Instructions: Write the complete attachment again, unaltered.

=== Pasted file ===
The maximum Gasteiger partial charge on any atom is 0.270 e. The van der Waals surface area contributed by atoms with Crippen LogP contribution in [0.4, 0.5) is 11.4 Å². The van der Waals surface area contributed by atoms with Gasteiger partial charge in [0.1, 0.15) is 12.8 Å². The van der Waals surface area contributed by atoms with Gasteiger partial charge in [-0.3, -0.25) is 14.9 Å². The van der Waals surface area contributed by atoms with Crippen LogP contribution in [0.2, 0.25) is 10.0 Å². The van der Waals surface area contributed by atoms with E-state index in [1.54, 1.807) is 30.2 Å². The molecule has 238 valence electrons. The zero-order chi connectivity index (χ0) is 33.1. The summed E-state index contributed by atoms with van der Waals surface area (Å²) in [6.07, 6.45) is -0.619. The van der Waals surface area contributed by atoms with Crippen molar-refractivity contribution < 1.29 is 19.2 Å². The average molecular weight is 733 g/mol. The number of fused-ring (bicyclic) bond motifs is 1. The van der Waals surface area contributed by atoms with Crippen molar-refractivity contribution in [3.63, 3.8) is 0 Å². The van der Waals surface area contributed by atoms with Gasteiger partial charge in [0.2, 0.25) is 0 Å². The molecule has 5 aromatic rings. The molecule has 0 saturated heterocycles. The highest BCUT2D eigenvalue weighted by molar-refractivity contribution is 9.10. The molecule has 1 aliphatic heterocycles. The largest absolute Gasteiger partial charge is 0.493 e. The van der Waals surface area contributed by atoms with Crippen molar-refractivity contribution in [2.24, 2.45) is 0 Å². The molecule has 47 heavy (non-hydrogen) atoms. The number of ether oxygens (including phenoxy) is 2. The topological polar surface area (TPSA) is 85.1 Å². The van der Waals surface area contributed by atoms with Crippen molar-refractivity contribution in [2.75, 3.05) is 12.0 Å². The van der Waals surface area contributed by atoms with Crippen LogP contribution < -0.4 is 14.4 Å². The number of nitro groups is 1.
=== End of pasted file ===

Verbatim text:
The maximum Gasteiger partial charge on any atom is 0.270 e. The van der Waals surface area contributed by atoms with Crippen LogP contribution in [0.4, 0.5) is 11.4 Å². The van der Waals surface area contributed by atoms with Gasteiger partial charge in [0.1, 0.15) is 12.8 Å². The van der Waals surface area contributed by atoms with Gasteiger partial charge in [-0.3, -0.25) is 14.9 Å². The van der Waals surface area contributed by atoms with Crippen LogP contribution in [0.2, 0.25) is 10.0 Å². The van der Waals surface area contributed by atoms with E-state index in [1.54, 1.807) is 30.2 Å². The molecule has 238 valence electrons. The zero-order chi connectivity index (χ0) is 33.1. The summed E-state index contributed by atoms with van der Waals surface area (Å²) in [6.07, 6.45) is -0.619. The van der Waals surface area contributed by atoms with Crippen molar-refractivity contribution < 1.29 is 19.2 Å². The average molecular weight is 733 g/mol. The number of fused-ring (bicyclic) bond motifs is 1. The van der Waals surface area contributed by atoms with Crippen molar-refractivity contribution in [3.63, 3.8) is 0 Å². The van der Waals surface area contributed by atoms with Gasteiger partial charge in [0.2, 0.25) is 0 Å². The molecule has 5 aromatic rings. The molecule has 0 saturated heterocycles. The highest BCUT2D eigenvalue weighted by molar-refractivity contribution is 9.10. The molecule has 1 aliphatic heterocycles. The largest absolute Gasteiger partial charge is 0.493 e. The van der Waals surface area contributed by atoms with Crippen molar-refractivity contribution in [2.24, 2.45) is 0 Å². The molecule has 47 heavy (non-hydrogen) atoms. The number of ether oxygens (including phenoxy) is 2. The topological polar surface area (TPSA) is 85.1 Å². The van der Waals surface area contributed by atoms with Crippen molar-refractivity contribution in [2.75, 3.05) is 12.0 Å². The van der Waals surface area contributed by atoms with Crippen LogP contribution < -0.4 is 14.4 Å². The number of nitro groups is 1.